13 of 15 people found the following review helpful
on December 18, 2012
When Jeff Ducker (Chris Magorian) and Preston Oakley (Gary-Kayi Fletcher), a pair of friends who run their own micro-brewery, accidentally run over a black cat that attempts to cross their paths, they go to the owners home with the best of intentions. Unfortunately for them, the animal belonged to a coven of witches, and the eldest witch, Brynn (Helenmary Ball), doesn't take kindly to the boys' peace offering of beer. She curses their freshly brewed batch of Slacker Lager, proclaiming "After you drink that beer, liver damage is going to be the least of your problems!"
The superstitious Jeff wants nothing to do with the supposedly cursed ale, but Preston insists that they sell it as planned. They deliver cases to local bars, liquor stores, friends and more. As the characters drink the alcohol, they drop like flies after suffering awful deaths. Witch's Brew is something like a (slightly) less bizarre version of Street Trash, although it's just as fun on most accounts.
I don't want to spoil any of the many death scenes, but I will say that they are equal parts amusing and grotesque. The characters don't just drop dead; they each go in their own unique way, usually related to a personality quirk. For example, the first victim of the cursed beer is Sergeant Walker, a wheelchair-bound homeless man whose paraplegic legs kick himself to death.
The film could be used as a strong argument against using CGI over practical effects on a small production. Special effects makeup artists Kaleigh Brown and Jason M. Koch and crew member John Laveck had their work cut out for them, as the death scenes are the focal point of the picture. In particular, the second act of the film essentially acts as a showcase for their creations. Their hard work paid off; the effects are nothing short of excellent for a film of this budget.
In fact, the entire production looks great for a little independent effort. It's well shot, well lit, well edited and well directed. The competent technical aspects give the film the illusion that it was made for a higher budget. Writer/director Chris LaMartina has followed up his slasher throwback President's Day with another impressive feature. Indie filmmakers take note: Witch's Brew is low budget horror filmmaking done right. A sweet treat for horror junkies lovingly crafted by fellow fans of the genre.
Review from HorrorNews.net
on November 7, 2015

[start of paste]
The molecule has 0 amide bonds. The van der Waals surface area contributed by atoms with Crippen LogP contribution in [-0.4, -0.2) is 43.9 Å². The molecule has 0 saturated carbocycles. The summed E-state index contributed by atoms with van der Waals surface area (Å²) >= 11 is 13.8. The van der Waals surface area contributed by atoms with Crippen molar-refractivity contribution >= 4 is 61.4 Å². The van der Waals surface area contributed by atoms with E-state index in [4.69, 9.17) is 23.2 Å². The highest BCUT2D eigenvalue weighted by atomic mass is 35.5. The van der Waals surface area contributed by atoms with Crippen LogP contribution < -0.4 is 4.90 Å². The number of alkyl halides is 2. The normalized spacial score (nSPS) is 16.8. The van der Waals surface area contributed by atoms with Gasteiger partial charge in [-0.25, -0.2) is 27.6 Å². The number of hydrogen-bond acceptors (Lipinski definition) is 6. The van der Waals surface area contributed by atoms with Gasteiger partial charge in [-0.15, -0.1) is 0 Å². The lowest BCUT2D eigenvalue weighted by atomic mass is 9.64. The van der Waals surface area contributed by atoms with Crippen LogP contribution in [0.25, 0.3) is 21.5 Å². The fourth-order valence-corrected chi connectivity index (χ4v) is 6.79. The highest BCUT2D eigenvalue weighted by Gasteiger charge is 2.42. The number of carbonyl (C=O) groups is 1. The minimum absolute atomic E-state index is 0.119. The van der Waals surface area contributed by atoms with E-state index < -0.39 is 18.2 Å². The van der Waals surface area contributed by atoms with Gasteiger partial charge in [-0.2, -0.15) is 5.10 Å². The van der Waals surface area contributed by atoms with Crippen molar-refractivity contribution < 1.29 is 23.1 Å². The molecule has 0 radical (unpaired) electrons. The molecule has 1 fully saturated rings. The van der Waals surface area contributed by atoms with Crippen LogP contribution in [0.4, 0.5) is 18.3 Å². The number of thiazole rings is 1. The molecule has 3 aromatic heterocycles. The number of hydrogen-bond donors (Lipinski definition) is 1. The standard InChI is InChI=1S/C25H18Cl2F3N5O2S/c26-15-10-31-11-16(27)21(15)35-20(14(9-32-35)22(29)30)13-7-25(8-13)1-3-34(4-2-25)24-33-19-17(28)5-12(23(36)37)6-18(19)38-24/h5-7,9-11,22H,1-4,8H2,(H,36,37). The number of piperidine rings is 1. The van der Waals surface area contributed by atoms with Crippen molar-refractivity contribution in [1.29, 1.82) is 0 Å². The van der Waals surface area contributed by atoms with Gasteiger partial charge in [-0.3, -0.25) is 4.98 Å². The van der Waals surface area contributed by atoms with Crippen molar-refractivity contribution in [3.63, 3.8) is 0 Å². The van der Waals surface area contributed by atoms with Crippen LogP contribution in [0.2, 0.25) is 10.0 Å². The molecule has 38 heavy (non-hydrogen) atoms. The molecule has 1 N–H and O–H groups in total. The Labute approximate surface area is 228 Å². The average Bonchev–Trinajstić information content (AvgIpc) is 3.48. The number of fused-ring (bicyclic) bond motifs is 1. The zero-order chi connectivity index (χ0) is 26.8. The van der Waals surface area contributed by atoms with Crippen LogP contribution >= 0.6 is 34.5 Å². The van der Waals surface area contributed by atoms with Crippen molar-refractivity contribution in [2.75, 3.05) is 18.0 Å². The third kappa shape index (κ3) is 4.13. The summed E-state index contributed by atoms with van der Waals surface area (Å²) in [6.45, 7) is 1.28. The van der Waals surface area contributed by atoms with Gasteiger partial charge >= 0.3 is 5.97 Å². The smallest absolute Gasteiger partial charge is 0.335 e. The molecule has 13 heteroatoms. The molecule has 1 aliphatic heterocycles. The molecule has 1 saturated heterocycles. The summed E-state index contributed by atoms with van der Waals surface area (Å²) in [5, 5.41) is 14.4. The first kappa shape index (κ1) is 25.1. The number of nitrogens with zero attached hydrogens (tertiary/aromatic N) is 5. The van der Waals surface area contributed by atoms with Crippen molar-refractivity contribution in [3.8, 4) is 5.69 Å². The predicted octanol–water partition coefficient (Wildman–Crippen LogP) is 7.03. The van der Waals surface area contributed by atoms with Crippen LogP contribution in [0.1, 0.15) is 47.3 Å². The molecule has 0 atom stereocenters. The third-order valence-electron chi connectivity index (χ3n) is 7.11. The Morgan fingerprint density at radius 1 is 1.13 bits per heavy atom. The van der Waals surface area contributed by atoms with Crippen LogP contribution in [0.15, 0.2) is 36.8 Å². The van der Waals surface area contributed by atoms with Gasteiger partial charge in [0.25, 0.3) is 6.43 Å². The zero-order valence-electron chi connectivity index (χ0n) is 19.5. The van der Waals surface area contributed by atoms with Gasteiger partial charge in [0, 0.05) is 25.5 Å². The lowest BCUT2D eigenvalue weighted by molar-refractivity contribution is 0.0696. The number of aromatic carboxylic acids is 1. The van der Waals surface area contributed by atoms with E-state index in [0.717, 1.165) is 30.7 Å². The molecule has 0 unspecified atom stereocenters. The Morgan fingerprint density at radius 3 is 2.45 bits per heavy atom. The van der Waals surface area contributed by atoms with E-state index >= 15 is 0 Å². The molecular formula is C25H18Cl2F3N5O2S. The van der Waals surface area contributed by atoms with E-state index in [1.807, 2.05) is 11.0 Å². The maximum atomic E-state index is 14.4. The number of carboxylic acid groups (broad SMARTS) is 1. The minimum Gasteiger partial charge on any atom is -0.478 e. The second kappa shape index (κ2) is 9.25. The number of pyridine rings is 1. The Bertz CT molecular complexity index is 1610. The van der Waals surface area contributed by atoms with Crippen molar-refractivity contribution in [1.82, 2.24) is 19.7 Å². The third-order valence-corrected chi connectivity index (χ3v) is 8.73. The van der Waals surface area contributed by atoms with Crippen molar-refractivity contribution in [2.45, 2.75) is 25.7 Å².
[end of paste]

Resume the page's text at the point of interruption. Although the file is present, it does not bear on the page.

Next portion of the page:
WARNING MAJOR SPOILERS: Here's a fun, gory little low-budget horror comedy film funded by the public through internet financing site Kickstarter. If all publicly-funded horror films were this enjoyable, I would gladly contribute to one, but I have seen my fair share of awful publicly-funded films to make me think too hard and beg off, but if the director of this film asked for money to make another film, I would be happy to open my wallet. I wouldn't even ask to have my name shown at the end credits (This film has the names of everyone who contributed to the film and the list of names is a long one.). I generally think that filmmakers should find their own way to make films like the old days, but we live in a new technological age and everyone has to keep up with it. Who am I to tell Joe Schmo not to contribute to a film? If they have the money to spare, why not? Back in the old days it was a tax write-off for doctors and other professionals who helped fund a film, but today it's the thrill to see your name on a film (and maybe get some swag in the process, depending on how much you contribute). With that out of my system, let's get to the film: It begins with pretty witch Dolores (Seregon O'Dassey) concocting some kind of potion in a cauldron, when her doorbell rings. It's a young boy who is going door-to-door selling glasses of lemonade for $1.00 a glass. Dolores buys a glass, takes a sip and spits it out is disgust. The boy pops out of the bushes and yells, "It's my piss, bitch!" and then begins to burn some ants with a magnifying glass. Suddenly, he is surrounded by a coven of witches, led by the older Brynn (Helenmary Ball), where one witch actually bears big hairy moles on her chin and nose! The boy's skin then breaks out in disgusting pulsating boils (using good, old-fashioned bladder effects. There is only one use of CGI in this entire film and it's no big deal) and his hands catch fire, while the witches cackle as the opening credits begin (music also by the director), where we see two young guys, Jeff Drucker (Chris Magorian) and Preston Oakley (Gary-Kayi Fletcher) making their own brand of beer in their micro-brewery, called "Slacker Lager". They sell their limited amount of beer to local parties, liquor stores and bars, where the people love it. On this day, the very superstitious Jeff breaks a mirror while trying to turn off his alarm clock and when Preston and him drive to make their beer deliveries, they accidentally hit a black cat crossing the road, nearly severing it in half (nothing is hidden from the camera, including the cat's innards spilled on the pavement). The cat has a collar with an address on it, so a concerned Jeff makes Preston drive to the address. It turns out to be the witches' house and the black cat was actually a transformed Dolores, so an angry Brynn curses their boxes of brew, telling them, "If you drink that beer, liver damage will be the least of your problems!" Jeff takes the curse seriously, because his cheating girlfriend Zoe (Megan Rippy) is a practicing witch and runs a small store called "The Witch Is In", which sells voodoo dolls, candles and potions. Preston, on the other hand, just laughs it off, and they drive to make their next delivery, which is to the overweight Cosmo (Shawn C. Phillips; ASSAULT OF THE SASQUATCH - 2009; GIRLS GONE DEAD - 2012), who is having a big party at his house that night. Meanwhile, the witches are in a big quandary, as they need another witch to complete their coven before they perform an important sacrificial ritual that night. If they don't perform the ritual with a complete coven of 13 witches, the sacrifice won't work and they will all die. Cosmo gives a bottle of beer to a wheelchair-bound veteran and when he drinks it, his useless legs and feet then kick him in the face until he is dead (Why has no one ever thought of this before? Sure, it's in bad taste, but it is funny as hell.). Our pair of brewers than sell a case to a liquor store, where the owner drinks a bottle (he replaces the beer he drank from the bottle with water so he can resell it!) and then gets and urgent desire to run to the bathroom, where he craps out his intestines through his posterior and spits blood against the wall. Jeff is still worried about the curse put on their brew, so they decide to test it on the local drunk Bernie (Michael Breecher), where nothing happens, so they bring him along with them while Jeff visits Zoe. Preston doesn't believe in black magic, so Zoe makes a cloth voodoo doll with his name on it and tells Preston to stick a pin in the doll's head. Preston's nose immediately bleeds, but Preston says bloody noses are common with people. When Jeff tells Zoe what happened with the cat and where he took it, she immediately goes into a panic (she slams the voodoo doll on the counter by the head and Preston's head twitches!) and tells Preston to find all the beer and get rid of it, while she and Jeff go to the witches' house to try and smooth things over. The witches kidnap two teenage soccer girls for their sacrifice that night (I guess they are virgins) and bring them home and tie them up. Two skateboarding punks drink bottles of the brew and one goes into the woods to take a leak, where vines entangle him, turning him into a giant bush. The other skateboarder tags a wall with a spray paint can, only for it to turn into a pentagram, as two big demon hands grab him by the shoulders and drag him down to Hell. Preston, who still doesn't believe in Black Magic, continues to make the deliveries (with Bernie still in the back seat). The county coroner, Frank (low-budget legend George Stover; BLOOD MASSACRE - 1988), is at the liquor store and when police officer Rebecca Harrington (Kendra North) looks at the body and asks him if it was murder, Frank says, "Either that or it's the worst case of the s**ts I have ever seen!" He also warns police officer Larry Primrose (Joe Ripple; The director of HARVESTERS , STAKES , SEALED FATES  and other SOV atrocities), who is always picking his nose, not to throw his boogers on his crime scene. When Zoe and Jeff arrive at the witches' house, Brynn lies about the cursed beer and says it was all a joke, but she notices something special about Zoe and invites her to join her "nature circle". Zoe accepts, gives Jeff the keys to her car and tells him to go home. More horrendous deaths happen to people who drink the brew, like a photographer's model who drinks a bottle in the bathroom and watches as her face melts and her breasts sag down to her stomach in the mirror. The photographer enters the bathroom and can only see the model from her back, so he decides to do her from behind, only to have his manhood ripped-off (nothing is left to the imagination). Zoe discovers the soccer girls tied-up in the house, but her head is on the receiving end of a frying pan wielded by Brynn and she is knocked-out. Jeff returns home and gives his verbally abusive father the last bottle of brew he has (he now believes it was all a joke), only to discover that after his father has drank the beer, his eyes turn a glowing white and he tries to kill his son, but Jeff pushes him down and his father is impaled by a fireplace poker. A patron at a bar owned by Bruce Bartolli (Ryan Thomas (DEADLANDS 2: TRAPPED - 2008; V/H/S/2 - 2013) drinks a bottle of the cursed brew and turns into a werewolf (the werewolf's glowing eyes were the only digital effects in the movie), chowing down on another patron who refused to share the bowl of beer nuts with him a few minutes earlier. He traps Bruce in the bathroom, Bruce only armed with an aluminum bat with the words "Hi Yo Silver" written on the top of the bat. Zoe is indoctrinated into the coven, while Jeff and Preston (who now believes after seeing Jeff's father's dead body) try to retrieve all the delivered brew. To say they are unsuccessful is an understatement. A Frank Sinatra impersonator (Ron LaMartina, who I believe is the director's father) sings to a crowd of people in a bar who are already dead from drinking the brew. The impersonator drinks a bottle of the brew and dissolves into a pile of green goo (or, as I call it, "Hoboken's Revenge"). A drunk patron enters Bruce's bar, only to have his face graphically slashed by the werewolf. Jeff and Preston go to the places they delivered their beer to, only to find gory deaths in their wake. Officers Jessica and Larry are very busy investigating all the deaths in their town, while Bruce shoves his baseball bat down the werewolf's throat, killing it (Bruce says to Jeff and Preston, "He was my best customer and he tried to eat me!"). The cops show up at the Sinatra Bar, only to discover everyone dead and a burnt dismembered human hand on the bar holding a bottle of Slacker Lager. Larry (who is still picking his nose, digging in deep and mining for nose gold) pours some of the Slacker Lager on a piece of wood in his patrol car and it turns into a giant green booger that rips his face off (Oh, the irony!). Jeff, Preston, Bruce and Brian head to Cosmo's party where, a short time earlier, Cosmo was getting a personal dance from one of his female guests in his bedroom. One of the party guys enters the bedroom and sees Cosmo eating the innards of the girl, runs out to the party and tells the rest of them, "Cosmo is eating the girl he is with!", to which one of the party boys says, "All right bro!" A girl in the bathroom drinks a bottle of brew and her hair starts growing rapidly, wrapping itself around her body, turning her into a hair mummy. Some of the guys play beer pong and it turns serious when one of the ping pong balls turns out to be an eye from one of the party guests playing the game. Another party guest's nose grows like Pinocchio and then snaps off, leaving a bloody hole on his face. By the time Frank the Coroner and the police make it to Cosmo's house. it's a virtual bloodbath and Cosmo has finished eating the girl, so he begins eating himself, starting with his fingers. Frank sees a living girl at the party who has no mouth and says, "Let me get you a pen." Jeff convinces police officer Rebecca to come with him, Preston, Bruce and Brian to the witches' house to save Zoe and when they get there, Rebecca finds a magnifying glass in the front yard that belongs to her son (the same boy the witches killed in the beginning of the film). The witches are in the back yard performing a ritual with the two soccer girls tied up in the middle of their circle. Zoe has gone to the dark side, as she twists the head on Preston's voodoo doll and we see Preston's head do a 180° turn. She then pulls and arm and a leg off the doll and the same thing happens to Preston. He never stood a chance. Zoe turns her attention to Jeff, but Bruce kills her with his bat (Bruce tells Jeff, "I think that you can do better."). Rebecca shoots most of the other witches in the head (Jeff says, "Hey, one of them was my Guidance Counselor!"), but it takes a drunk Brian to kill Brynn, as he runs her over with the car ("Hey, anyone need a ride?"). Zoe turns out to not be quite so dead, so Jess slits her throat. The witch with the hairy moles kills Bruce with an ivory horn, but Jess gets his revenge when he pulls the horn from Bruce's body and impales the witch bitch on the top of her head, just before she is about to kill Rebecca. Brian (who was immune from the curse because he is never sober) says, "I need a drink!" and the film ends. While this film is nothing but a showcase for gory physical effects and part of the story line may remind you of aspects of STREET TRASH (1987), one man auteur, director/screenwriter/editor/music composer/co-producer Chris LaMartina (BOOK OF LORE - 2007; PRESIDENT'S DAY - 2010; CALL GIRL OF CTHULHU - 2014, and others), keeps things moving at a quick pace and it will remind you of those gore films from the 80's, which is a good thing. There are also some terrific one-liners, especially by George Stover in his two scenes, but everyone gets a chance to shine and the acting is not bad at all. Sometimes, the film's low-budget roots show through (such as Bruce's bar only having two customers and the cases of brew have "Slacker Lager" written on them with black magic marker), but this is an inventive horror comedy (gore effects supplied by Kaleigh Browm and Jason M. Koch) that will keep your attention from beginning to end. Now this is what Kickstarter is all about! Low-budget vets George Stover (who worked with John Waters and the late Don Dohler), fast-rising actor Shawn C. Phillips (who has 92 acting credits since 2008!) and the equally fast-rising Ryan Thomas (who also cast this film) were all given Associate Producer credits. Don't get me wrong, this film is nothing ground-breaking, but it is a perfectly fine way to spend 87 minutes of your life. Filmed in the Summer of 2010, but not released on DVD until 2012. I am happy that physical effects are making a comeback in a very big way. It is music to my ears. Filmed in Baltimore, Maryland. Also starring Lauren Lakis, Virginia House, Troy Jennings, Josh Davidson, Ruby Larocca (FACES OF SCHLOCK - 2009; a four story anthology film in which Chris LaMartina directed an episode), Charlie Dreizen, Corey Holland, Lee Armstrong and A.J. Hyde. A Media Blasters DVD Release through their sub-label Guilty Pleasures. Not Rated.